Le musée européen

A la fin du XIXe siècle, l’Asie représentait pour les Européens une source d’inspiration artistique ou la cible d’ambitions impérialistes. A l’inverse, l’Europe était un symbole de modernité - pour les Japonais de l’ère Meiji – ou de décadence – pour les Chinois. Un siècle plus tard, grâce au miracle économique japonais, les Européens considéraient au moins une petite partie de l’Asie comme un centre de progrès technologique et industriel rapide. Aujourd’hui, à l’aube du XXIe siècle, les perceptions mutuelles de l’Europe et de l’Asie sont en train de changer radicalement, avec des économies asiatiques florissantes et une Union européenne en pleine crise identitaire.

Certaines personnalités asiatiques importantes, comme l’ancien Premier ministre singapourien Lee Kuan Yew, lancent des avertissements aux Européens : s’ils continuent sur cette lancée, leur continent n’aura bientôt plus d’intérêt que pour le tourisme et l’immobilier haut de gamme. Un homme d’affaires chinois influent, qui partage son temps entre Hong Kong et Londres, a même été plus précis. Il a déclaré il y a quelques semaines, à l’occasion d’une manifestation privée rassemblant à Paris des dirigeants politiques et de grands chefs d’entreprise : “ Vous êtes en train de devenir des pays du Tiers-Monde. Vous perdez votre temps avec la Constitution, l’Etat providence, la crise du financement des retraites, et vous apportez systématiquement les mauvaises réponses aux questions que vous posez ”.

L’idée que les Européens se font de l’Asie en général, et de la Chine en particulier, est plus complexe. Elle va de l’adaptation lucide à un nouveau concurrent respectable, au rejet idéologique pur et simple. En mai1968, certains étudiants français descendus dans la rue pour inventer un nouveau monde rêvaient de la Chine de Mao, un pays pourtant plongé dans une Révolution culturelle brutale et insensée. Cet engouement absurde était le fruit tant de l’ignorance des crimes du régime maoïste, que de l’ennui ressenti dans une société prospère proche du plein emploi.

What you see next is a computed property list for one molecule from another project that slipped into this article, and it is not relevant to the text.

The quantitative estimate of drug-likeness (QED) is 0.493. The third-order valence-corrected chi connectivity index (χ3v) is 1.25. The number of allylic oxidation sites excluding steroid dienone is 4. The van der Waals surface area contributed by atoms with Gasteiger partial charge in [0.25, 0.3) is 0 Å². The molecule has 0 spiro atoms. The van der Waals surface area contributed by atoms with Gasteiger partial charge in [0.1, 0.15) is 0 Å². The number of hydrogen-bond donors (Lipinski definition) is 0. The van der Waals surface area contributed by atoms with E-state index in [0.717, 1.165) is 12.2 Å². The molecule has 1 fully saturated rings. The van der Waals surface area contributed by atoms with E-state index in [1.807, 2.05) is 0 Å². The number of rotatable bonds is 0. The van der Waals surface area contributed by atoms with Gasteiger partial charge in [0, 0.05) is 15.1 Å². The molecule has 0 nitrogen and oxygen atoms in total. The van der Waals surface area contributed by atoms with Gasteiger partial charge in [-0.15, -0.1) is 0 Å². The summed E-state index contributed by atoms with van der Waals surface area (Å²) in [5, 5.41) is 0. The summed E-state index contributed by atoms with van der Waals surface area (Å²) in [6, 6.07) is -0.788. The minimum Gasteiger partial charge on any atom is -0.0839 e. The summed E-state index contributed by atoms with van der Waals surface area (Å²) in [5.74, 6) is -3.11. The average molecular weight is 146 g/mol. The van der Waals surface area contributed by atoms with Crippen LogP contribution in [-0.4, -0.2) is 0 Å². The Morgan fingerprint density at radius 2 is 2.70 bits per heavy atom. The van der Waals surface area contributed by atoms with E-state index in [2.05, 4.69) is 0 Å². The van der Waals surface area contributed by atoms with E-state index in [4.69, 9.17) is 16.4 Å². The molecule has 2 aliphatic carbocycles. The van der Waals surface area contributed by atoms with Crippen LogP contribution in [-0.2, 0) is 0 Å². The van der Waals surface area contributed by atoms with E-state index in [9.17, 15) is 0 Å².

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    Empowering China’s New Miracle Workers

    China’s success in the next five years will depend largely on how well the government manages the tensions underlying its complex agenda. In particular, China’s leaders will need to balance a muscular Communist Party, setting standards and protecting the public interest, with an empowered market, driving the economy into the future.

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    The Sovereignty that Really Matters

    The preference of some countries to isolate themselves within their borders is anachronistic and self-defeating, but it would be a serious mistake for others, fearing contagion, to respond by imposing strict isolation. Even in states that have succumbed to reductionist discourses, much of the population has not.

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    Resurrecting Creditor Adjustment

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    Trump’s Republican Collaborators

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    How Money Could Unblock the Brexit Talks

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    Is Vladimir Putin Losing His Grip?

    In recent decades, as President Vladimir Putin has entrenched his authority, Russia has seemed to be moving backward socially and economically. But while the Kremlin knows that it must reverse this trajectory, genuine reform would be incompatible with the kleptocratic character of Putin’s regime.

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    Rage Against the Elites

    • With the advantage of hindsight, four recent books bring to bear diverse perspectives on the West’s current populist moment. 
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    Global Bookmark

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    Don’t Bank on Bankruptcy for Banks

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